Staff at the University of Nottingham will strike again over cuts to pensions and what they say are deteriorating working conditions.
University and College Union members will strike for 10 days in February and March following on from a 3 day strike that happened in December.
The union members say that that real-terms pay of university staff has declined by 20% since 2008.
They also believe that across higher education the gender pay gap is 15% and disabled, black and ethnic minority staff still experience pay discrimination.
Changes to the USS (Universities Superannuation Scheme) pension could mean that staff lose up to 35% of their pension depending on length of service, they claim.
There are also concerns over the use of fixed-term contracts.
Agnes Flues, President of University of Nottingham UCU said: “Yet again we are having to take strike action, because the employers refuse to rethink the totally unjustified cuts to our pension. This is only one problem eating away at our universities.
“A third of academic staff are on casual contracts; women and black and ethnic minority staff face continuing pay discrimination; staff across the sector have had a 20% real-terms pay cut since 2008. Striking is always a last resort, but employers leave us no alternative.”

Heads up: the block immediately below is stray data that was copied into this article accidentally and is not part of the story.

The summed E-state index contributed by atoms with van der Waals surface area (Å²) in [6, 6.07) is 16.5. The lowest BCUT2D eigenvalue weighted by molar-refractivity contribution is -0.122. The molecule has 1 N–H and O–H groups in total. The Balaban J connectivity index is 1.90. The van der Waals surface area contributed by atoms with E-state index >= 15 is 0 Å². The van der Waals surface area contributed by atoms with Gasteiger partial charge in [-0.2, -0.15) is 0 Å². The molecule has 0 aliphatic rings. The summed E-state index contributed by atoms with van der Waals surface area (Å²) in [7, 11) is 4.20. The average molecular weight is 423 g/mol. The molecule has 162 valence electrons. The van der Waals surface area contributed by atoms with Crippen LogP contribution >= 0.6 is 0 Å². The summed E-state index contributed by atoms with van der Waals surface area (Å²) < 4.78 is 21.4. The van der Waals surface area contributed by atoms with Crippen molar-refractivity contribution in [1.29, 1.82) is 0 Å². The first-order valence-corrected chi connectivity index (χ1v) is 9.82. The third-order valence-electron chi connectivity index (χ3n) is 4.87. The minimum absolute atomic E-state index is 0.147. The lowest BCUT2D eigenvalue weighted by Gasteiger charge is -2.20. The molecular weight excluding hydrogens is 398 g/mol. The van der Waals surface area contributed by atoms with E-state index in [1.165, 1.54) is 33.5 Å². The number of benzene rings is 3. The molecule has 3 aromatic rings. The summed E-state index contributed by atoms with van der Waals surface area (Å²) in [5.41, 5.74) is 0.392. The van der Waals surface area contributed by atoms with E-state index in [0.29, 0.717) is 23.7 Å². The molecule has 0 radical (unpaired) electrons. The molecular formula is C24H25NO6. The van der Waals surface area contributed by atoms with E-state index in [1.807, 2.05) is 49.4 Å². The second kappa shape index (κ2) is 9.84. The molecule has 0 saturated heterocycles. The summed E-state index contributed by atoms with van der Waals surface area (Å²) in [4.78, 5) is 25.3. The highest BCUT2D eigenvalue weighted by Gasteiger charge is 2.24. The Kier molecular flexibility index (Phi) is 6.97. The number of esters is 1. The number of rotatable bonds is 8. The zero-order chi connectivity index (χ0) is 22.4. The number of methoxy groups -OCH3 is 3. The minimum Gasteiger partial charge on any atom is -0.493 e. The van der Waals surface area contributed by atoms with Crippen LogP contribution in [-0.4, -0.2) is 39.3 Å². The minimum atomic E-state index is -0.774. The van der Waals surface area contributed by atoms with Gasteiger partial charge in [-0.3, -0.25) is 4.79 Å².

The 10 day strike will take place across February 14 to March 2.
A University of Nottingham spokesperson said: “The University of Nottingham is among 68 universities across the country that will experience industrial action by members of the University and College Union (UCU).
“The University will remain open throughout the industrial action and the vast majority of teaching and learning will proceed as usual on the designated strike days. Students should assume that lectures, seminars and classes will take place unless notified otherwise.
“Schools will explore options to reschedule any sessions affected by industrial action, provide learning resources, extend deadlines where helpful and ensure that assessments reflect the learning that has taken place.
“There is a £15 billion gap between the USS pension’s current funds and promises to future pensioners. Without reform, staff would face increases in how much they pay into the pension of 12% in April and a further 17% in October 2022 – an extra £858 in pension costs over the first twelve months for someone earning £40,000 – with contributions set to rise further every six months until 2025.
“Proposals to reform the scheme have been consulted with scheme members – backed up by an additional £1.3 billion support from employers – which would keep the pension affordable for members and retain defined benefits rarely seen in other schemes.
“We are working hard to close our pay gaps, replace casual contracts and are spending an additional £6 million this year to alleviate workload pressures and improve working conditions.”
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